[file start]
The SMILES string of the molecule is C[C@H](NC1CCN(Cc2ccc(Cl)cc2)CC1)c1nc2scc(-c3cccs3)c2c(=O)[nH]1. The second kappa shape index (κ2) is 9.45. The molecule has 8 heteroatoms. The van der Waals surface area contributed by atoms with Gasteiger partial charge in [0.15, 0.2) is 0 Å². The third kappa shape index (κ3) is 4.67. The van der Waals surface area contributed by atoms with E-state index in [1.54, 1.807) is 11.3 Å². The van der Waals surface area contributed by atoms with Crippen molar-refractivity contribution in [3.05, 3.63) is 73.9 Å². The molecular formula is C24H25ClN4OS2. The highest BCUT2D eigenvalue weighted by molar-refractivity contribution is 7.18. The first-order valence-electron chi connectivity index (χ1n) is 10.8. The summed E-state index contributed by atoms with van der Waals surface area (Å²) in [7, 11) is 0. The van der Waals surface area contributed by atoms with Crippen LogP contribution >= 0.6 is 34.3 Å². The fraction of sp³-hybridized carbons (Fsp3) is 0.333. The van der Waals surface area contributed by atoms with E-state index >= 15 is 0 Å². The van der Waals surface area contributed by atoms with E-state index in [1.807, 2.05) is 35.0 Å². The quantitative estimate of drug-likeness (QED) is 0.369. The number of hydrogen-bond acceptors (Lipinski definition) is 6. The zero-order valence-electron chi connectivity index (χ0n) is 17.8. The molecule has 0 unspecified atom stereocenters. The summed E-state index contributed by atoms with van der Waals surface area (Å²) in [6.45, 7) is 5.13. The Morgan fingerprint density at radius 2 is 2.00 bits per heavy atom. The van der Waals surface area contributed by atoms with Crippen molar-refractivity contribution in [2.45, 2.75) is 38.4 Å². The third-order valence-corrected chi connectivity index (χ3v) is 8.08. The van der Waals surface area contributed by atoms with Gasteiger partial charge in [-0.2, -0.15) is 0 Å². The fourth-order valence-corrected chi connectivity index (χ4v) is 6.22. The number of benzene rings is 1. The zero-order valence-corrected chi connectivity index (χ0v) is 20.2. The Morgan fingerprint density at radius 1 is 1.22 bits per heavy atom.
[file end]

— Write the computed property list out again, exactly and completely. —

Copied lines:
The SMILES string of the molecule is C[C@H](NC1CCN(Cc2ccc(Cl)cc2)CC1)c1nc2scc(-c3cccs3)c2c(=O)[nH]1. The second kappa shape index (κ2) is 9.45. The molecule has 8 heteroatoms. The van der Waals surface area contributed by atoms with Gasteiger partial charge in [0.15, 0.2) is 0 Å². The third kappa shape index (κ3) is 4.67. The van der Waals surface area contributed by atoms with E-state index in [1.54, 1.807) is 11.3 Å². The van der Waals surface area contributed by atoms with Crippen molar-refractivity contribution in [3.05, 3.63) is 73.9 Å². The molecular formula is C24H25ClN4OS2. The highest BCUT2D eigenvalue weighted by molar-refractivity contribution is 7.18. The first-order valence-electron chi connectivity index (χ1n) is 10.8. The summed E-state index contributed by atoms with van der Waals surface area (Å²) in [7, 11) is 0. The van der Waals surface area contributed by atoms with Crippen LogP contribution >= 0.6 is 34.3 Å². The fraction of sp³-hybridized carbons (Fsp3) is 0.333. The van der Waals surface area contributed by atoms with E-state index >= 15 is 0 Å². The van der Waals surface area contributed by atoms with E-state index in [1.807, 2.05) is 35.0 Å². The quantitative estimate of drug-likeness (QED) is 0.369. The number of hydrogen-bond acceptors (Lipinski definition) is 6. The zero-order valence-electron chi connectivity index (χ0n) is 17.8. The molecule has 0 unspecified atom stereocenters. The summed E-state index contributed by atoms with van der Waals surface area (Å²) in [6.45, 7) is 5.13. The Morgan fingerprint density at radius 2 is 2.00 bits per heavy atom. The van der Waals surface area contributed by atoms with Crippen molar-refractivity contribution in [2.45, 2.75) is 38.4 Å². The third-order valence-corrected chi connectivity index (χ3v) is 8.08. The van der Waals surface area contributed by atoms with Gasteiger partial charge in [-0.2, -0.15) is 0 Å². The fourth-order valence-corrected chi connectivity index (χ4v) is 6.22. The number of benzene rings is 1. The zero-order valence-corrected chi connectivity index (χ0v) is 20.2. The Morgan fingerprint density at radius 1 is 1.22 bits per heavy atom.